PLAN OF THE PART
This part of the book will outline a model of a market economy that draws together the concepts of biform games, with noncooperative search and matching at the first stage, with considerable solutions and cooperative decisions by an array of coalitions at the second stage, drawing also on the bargaining theory developed in Chapters 6 and 7 of McCain (2013). In the spirit of backward induction, we will begin in Chapter 11 with a discussion of bargaining as a basis for the imputation of coalitional value creation to individual payoffs. That chapter will also discuss the selection of a joint strategy for a coalition that resembles a business firm. Chapter 12 will discuss the formation of coalitions, first from the (cooperative) perspective of the core of the game, and subsequently with respect to the (noncooperative) search-and-matching processes to form new links. Chapter 13 will reconsider the theory of monopoly and monopsony and its policy implications, and will revisit the theory of employment policy from the point of view of the model constructed in Chapters 11 and 12. Chapter 14 reconsiders some issues on the determination of wages. In Chapter 15 the political process itself is considered, again from the point of view of an extended bargaining theory. Legislation is considered as a two-stage process, with bargaining at the first stage and voting at the second stage. This is, of course, a theory of representative government, since it relies in indirect links via elected representatives, among citizens many of whom are not sufficiently densely linked to permit direct cooperative action. Contradictions and sources of failure in this model of the political process are considered. In all of these discussions bargaining power plays a central role.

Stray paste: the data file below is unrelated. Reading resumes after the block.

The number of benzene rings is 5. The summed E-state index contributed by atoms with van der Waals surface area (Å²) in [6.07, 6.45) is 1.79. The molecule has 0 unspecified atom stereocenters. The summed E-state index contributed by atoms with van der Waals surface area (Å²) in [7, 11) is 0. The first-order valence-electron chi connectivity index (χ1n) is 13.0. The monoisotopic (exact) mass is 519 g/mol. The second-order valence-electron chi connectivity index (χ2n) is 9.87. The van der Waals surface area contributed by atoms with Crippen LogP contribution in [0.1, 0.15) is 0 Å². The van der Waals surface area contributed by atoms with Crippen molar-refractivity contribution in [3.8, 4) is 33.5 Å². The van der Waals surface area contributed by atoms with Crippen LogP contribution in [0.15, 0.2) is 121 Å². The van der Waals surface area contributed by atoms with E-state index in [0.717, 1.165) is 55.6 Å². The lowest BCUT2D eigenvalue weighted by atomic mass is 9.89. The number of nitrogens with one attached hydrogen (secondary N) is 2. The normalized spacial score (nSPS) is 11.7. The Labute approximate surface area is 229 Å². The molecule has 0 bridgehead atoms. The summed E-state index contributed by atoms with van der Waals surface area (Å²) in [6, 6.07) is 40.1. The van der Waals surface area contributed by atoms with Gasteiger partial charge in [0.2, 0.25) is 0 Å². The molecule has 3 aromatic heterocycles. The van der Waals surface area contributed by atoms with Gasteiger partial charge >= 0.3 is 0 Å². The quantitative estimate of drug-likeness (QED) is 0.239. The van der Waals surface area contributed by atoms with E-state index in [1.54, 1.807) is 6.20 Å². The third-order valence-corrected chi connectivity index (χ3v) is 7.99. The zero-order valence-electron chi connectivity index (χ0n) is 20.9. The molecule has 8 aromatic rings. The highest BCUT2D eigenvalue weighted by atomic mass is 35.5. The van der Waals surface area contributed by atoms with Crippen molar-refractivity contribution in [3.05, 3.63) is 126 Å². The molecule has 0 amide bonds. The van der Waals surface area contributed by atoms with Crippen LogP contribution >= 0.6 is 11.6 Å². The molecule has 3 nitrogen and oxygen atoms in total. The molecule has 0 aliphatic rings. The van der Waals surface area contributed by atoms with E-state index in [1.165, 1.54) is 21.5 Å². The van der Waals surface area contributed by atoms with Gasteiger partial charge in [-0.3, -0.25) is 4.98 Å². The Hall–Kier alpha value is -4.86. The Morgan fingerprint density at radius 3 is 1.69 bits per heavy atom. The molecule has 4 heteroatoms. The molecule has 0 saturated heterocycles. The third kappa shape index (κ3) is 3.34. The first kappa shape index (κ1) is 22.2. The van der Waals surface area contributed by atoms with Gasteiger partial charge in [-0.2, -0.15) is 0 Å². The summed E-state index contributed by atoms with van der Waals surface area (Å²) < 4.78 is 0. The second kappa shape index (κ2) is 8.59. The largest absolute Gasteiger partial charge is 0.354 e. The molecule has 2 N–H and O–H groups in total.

- 1. Shapley and Shubik (1969) model externalities in the closely related non-transferable utility games, but externalities do not seem to generate inefficiencies in their model.
- 2. Bargaining theory is introduced, and while the term “noncooperative bargaining” is used, the model applied is Nash’s cooperative bargaining model - not his noncooperative “demand game” (for example, Mortensen and Pissarides, 1994).
- 3. In informal terms, a tree is a set of points with links that may be direct or indirect but do not form any cycles, and a forest is (of course!) a set of discrete trees.
- 4. For a mathematically more formal definition see McCain (2013, p. 131).
- 5. On the possibility of an empty core, see McCain (2013, pp. 130-31).